Before a disagreement with Khartoum led to a production shutdown in January 2012, which was only lifted earlier this year, South Sudan produced half a million barrels of crude a day, accounting for 98 percent of government revenues and about 80 percent of gross domestic product, according to the Revenue Watch Institute.

The Unity State oil fields are run by the Greater Pioneer Operating Company, a consortium of Chinese, Malaysian, Indian and South Sudanese interests.

A statement on the website of the Indian company in the consortium says they shut down production four days ago, "due to the adverse security situation." 

The Indian company, ONGC Videsh Ltd. (OVL), confirms on its website that it and its foreign partners in the consortium have evacuated their personnel from South Sudan.

OVL said the shutdown was only temporary, and "operations will be resumed once the situation is normalized."

The South Sudanese Petroleum Ministry says Unity produced around 15 percent of the country's total oil output before the latest shutdown, which came hard on the heels of Koang's seizure of Bentiu at the weekend. 

'We Are No Longer Loyal to President Kiir'


Koang said he wanted to divert oil revenue away from the government in Juba and had no interest in halting production.

"There is no administration in the country, so the oil money cannot be taken by one side," said Koang, who has declared himself loyal to former Vice President Riek Machar, whom President Salva Kiir accused of orchestrating a failed coup bid which triggered the violence that has rocked South Sudan for 11 days.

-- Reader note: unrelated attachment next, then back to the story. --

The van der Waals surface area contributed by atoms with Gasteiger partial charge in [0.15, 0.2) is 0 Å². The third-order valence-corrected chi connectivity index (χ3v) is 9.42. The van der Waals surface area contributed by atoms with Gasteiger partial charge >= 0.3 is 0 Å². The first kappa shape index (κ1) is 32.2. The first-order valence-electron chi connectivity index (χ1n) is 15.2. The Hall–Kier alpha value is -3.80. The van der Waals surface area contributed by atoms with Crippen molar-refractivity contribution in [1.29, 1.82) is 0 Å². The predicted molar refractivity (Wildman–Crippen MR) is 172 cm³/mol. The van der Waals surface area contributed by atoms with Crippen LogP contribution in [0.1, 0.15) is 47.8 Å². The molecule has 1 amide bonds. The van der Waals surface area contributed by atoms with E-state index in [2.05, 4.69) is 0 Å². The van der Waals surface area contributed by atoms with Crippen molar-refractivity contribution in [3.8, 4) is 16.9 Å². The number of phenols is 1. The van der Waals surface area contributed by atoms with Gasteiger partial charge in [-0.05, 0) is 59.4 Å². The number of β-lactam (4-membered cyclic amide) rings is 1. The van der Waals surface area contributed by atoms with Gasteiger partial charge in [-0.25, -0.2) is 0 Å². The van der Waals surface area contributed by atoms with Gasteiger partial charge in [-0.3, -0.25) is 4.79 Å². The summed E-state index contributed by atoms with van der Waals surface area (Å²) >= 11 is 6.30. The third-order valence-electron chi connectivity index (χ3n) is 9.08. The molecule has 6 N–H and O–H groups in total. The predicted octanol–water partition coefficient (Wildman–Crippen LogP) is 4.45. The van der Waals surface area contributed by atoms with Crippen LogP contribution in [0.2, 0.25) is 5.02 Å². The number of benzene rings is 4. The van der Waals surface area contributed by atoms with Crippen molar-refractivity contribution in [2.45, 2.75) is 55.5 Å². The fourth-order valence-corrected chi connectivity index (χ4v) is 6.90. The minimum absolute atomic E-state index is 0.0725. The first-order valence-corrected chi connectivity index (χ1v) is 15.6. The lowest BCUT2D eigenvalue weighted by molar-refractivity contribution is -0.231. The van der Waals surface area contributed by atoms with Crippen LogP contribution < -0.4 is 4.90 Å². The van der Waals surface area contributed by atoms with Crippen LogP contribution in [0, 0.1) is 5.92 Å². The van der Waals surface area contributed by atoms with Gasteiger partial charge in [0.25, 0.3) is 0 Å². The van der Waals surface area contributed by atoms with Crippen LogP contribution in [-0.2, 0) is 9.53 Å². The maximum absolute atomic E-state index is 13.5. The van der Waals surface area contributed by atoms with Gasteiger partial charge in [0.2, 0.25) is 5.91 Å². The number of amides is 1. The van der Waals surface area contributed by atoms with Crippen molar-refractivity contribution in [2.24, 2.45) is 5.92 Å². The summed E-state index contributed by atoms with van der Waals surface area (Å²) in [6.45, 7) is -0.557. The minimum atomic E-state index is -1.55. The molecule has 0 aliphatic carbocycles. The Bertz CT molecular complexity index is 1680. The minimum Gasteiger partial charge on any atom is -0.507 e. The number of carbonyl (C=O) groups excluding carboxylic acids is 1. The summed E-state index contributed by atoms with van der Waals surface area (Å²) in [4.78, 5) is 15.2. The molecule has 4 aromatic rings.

"We are no longer on the side of Kiir. We have already decided to break away from his administration," said Koang, citing fears that he and other members of the Nuer ethnic group were being targeted by the government.

Reports from South Sudan say that people are being targeted along ethnic lines, with members of Kiir's ethnic Dinka group and Machar's Nuer group being hunted down and singled out for killing.

Kiir has repeatedly denied that the government is involved in the ethnic-based violence, but acknowledged in a Christmas Eve message that he has received reports that it is happening.

Kiir said in his message that any soldiers found guilty of targeted killings will be arrested and held responsible for their actions.

In a message that was translated into the Dinka and Nuer languages, U.S. President Barack Obama has called for an end to the "Inflammatory rhetoric and targeted violence" in South Sudan, and U.N. Secretary General Ban Ki-moon has said he is "especially worried” by reports of ethnically targeted killings in the conflict.

The United Nations has said thousands of people are likely to have been killed in the 11 days of clashes, although a precise toll is not available.

Tens of thousands have been displaced by the fighting, including some 50,000 who have sought refuge at bases and compounds of the U.N. Mission in South Sudan (UNMISS).